Should the Goal of Education Policy Be Results, or Preserving a Particular Bureaucratic Form? How They React in Boston Will Let Us Know…

James Vaznis of the Boston Globe reports on research from our neighbor to the North (Massachusetts, that is, not Canada) regarding Charter schools…

Charter schools were created as part of the 1993 Education Reform Act, as a way to develop new teaching strategies that could eventually be transferred to public schools. The approximately 60 schools operate under looser state regulations than traditional schools, have mostly nonunion teachers, and are run by independent boards that report directly to the state. They have been particularly popular in urban school districts among parents and students frustrated with traditional schools.
…versus “pilot” schools…
Boston created the pilot school concept a year later, with the idea of embracing the innovative teaching methods while avoiding some of the controversies. Unlike charters, the pilot schools are still run by the School Department, which means that the district still receives state funding for each student who attends them. Many school districts across the state have complained that charters drain much-needed resources from traditional schools because the state funding follows the students to the new school.
The Boston’s 18 pilot schools also have teachers’ unions, although the provisions are scaled back to allow for experimentation with longer school days and other changes that unions have traditionally resisted.
The results are…
The study, being released today at a Boston Foundation forum, examined state standardized test scores for students of similar backgrounds at the three kinds of schools over a four-year period. In the most stark example, charters – independent public schools dedicated to innovative teaching – excelled significantly in middle school math. However, pilots, which have similar goals but are run by the School Department, performed at slightly lower rates than traditional schools, according to the study….
Charter students in middle and high schools showed consistent gains on the math and English exams. The results of pilot schools were less clear. Middle school pilots performed slightly below students in regular middle schools in math and about the same in English. High school pilot performance was a little better, but researchers still deemed those results ambiguous.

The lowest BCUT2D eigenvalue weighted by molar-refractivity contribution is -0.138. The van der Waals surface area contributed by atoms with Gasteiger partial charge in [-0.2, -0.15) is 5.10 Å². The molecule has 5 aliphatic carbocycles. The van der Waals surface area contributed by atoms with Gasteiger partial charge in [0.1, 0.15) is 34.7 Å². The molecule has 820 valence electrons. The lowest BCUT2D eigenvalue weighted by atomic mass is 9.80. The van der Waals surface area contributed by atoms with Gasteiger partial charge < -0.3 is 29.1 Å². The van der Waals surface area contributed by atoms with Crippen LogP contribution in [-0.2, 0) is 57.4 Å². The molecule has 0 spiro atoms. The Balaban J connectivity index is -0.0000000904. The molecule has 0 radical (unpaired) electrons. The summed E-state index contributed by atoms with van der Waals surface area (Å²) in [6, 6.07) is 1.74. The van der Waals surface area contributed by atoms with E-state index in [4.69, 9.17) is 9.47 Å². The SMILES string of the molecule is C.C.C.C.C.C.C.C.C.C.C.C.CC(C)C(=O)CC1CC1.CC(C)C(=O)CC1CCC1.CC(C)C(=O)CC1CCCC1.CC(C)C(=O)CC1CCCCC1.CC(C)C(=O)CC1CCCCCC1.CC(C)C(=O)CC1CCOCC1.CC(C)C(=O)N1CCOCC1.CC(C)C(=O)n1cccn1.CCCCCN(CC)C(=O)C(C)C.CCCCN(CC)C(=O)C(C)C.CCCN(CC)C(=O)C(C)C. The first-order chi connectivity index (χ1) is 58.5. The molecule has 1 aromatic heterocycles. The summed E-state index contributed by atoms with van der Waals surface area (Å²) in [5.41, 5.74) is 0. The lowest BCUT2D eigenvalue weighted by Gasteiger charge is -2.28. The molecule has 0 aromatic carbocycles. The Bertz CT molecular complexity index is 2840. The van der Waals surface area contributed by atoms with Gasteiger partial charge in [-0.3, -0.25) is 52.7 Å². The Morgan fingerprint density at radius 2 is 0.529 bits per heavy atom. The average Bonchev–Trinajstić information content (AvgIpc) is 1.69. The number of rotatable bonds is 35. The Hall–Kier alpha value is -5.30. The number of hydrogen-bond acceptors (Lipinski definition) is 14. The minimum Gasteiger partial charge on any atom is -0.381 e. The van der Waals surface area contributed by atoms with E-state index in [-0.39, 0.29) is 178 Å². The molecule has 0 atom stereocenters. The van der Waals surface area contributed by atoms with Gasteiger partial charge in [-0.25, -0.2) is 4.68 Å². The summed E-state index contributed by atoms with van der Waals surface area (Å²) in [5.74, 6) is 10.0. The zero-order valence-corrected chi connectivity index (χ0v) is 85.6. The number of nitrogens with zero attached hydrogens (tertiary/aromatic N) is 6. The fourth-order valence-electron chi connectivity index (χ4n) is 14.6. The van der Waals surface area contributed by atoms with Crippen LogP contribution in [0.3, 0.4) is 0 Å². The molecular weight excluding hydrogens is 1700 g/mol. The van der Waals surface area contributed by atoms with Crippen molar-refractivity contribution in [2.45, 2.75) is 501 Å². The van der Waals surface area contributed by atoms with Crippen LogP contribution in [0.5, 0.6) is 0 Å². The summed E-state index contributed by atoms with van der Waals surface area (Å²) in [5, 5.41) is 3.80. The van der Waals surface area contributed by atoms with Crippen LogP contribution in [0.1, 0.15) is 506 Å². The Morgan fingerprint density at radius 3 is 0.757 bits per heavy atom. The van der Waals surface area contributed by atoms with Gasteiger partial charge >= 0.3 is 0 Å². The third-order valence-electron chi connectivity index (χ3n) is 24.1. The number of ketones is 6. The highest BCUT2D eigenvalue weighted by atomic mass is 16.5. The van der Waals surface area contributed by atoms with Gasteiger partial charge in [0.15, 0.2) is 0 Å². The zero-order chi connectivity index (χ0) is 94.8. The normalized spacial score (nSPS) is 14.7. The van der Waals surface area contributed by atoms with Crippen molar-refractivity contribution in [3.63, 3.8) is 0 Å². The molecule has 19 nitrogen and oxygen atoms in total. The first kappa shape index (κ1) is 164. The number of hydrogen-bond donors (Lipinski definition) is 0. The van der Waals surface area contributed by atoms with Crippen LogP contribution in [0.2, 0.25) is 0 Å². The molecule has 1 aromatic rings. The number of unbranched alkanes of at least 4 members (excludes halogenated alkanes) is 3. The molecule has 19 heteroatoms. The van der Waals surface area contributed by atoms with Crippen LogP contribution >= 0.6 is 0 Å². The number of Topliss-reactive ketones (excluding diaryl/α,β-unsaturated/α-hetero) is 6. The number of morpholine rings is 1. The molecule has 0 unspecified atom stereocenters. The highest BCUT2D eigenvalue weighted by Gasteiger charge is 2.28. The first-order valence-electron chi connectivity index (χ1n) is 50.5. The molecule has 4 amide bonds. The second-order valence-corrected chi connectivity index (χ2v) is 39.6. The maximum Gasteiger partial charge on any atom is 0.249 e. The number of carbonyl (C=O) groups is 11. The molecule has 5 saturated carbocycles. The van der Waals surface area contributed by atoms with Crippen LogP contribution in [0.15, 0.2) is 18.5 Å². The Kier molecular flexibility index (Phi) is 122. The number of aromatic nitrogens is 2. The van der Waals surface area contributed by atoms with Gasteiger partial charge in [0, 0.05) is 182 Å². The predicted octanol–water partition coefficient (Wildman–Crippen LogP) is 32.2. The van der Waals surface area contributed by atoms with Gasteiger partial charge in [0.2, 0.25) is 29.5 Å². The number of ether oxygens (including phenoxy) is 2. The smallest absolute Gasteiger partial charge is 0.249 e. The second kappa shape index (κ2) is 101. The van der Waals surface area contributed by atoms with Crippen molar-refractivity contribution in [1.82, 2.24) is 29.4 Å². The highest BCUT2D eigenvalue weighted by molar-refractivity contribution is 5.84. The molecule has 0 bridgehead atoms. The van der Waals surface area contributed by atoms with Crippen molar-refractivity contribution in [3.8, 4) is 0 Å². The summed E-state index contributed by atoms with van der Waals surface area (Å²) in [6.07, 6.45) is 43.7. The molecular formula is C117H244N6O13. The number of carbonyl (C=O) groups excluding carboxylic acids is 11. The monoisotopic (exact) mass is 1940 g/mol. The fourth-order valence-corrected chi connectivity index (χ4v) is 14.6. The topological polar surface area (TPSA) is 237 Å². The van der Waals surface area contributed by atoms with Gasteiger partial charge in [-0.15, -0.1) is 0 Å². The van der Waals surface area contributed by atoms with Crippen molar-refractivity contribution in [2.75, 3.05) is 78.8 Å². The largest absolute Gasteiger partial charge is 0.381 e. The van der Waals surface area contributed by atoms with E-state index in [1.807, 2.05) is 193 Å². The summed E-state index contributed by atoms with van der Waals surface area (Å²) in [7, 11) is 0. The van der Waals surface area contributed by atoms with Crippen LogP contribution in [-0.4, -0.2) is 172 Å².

The entire Boston Foundation study is available online here.

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pitcher
pitcher
12 years ago

So the bottom line is the non-union, independent schools taught better?
Wow, shocked. {not}

OldTimeLefty
12 years ago

The bottom line is not that non-union independent schools are better at teaching. The bottom line is that wealthier students and scholarship students make up the bulk of the attendees in charter schools, and it has been established that there is a direct relation between family income and student test scores. The charter schools by and large get a population already skewed towards success. Pitcher, your prejudices are showing.
OldTimelefty

OldTimeLefty
12 years ago

Andrew,
Selection by lottery proves nothing when the selection base is skewed already, so I don’t think that the other factors were leveled out. If the govt gets out of the education business, then personal disposable dollars will rule the process and the poor will be effectively shut out, n’est-ce pas!
OldTimeLefty

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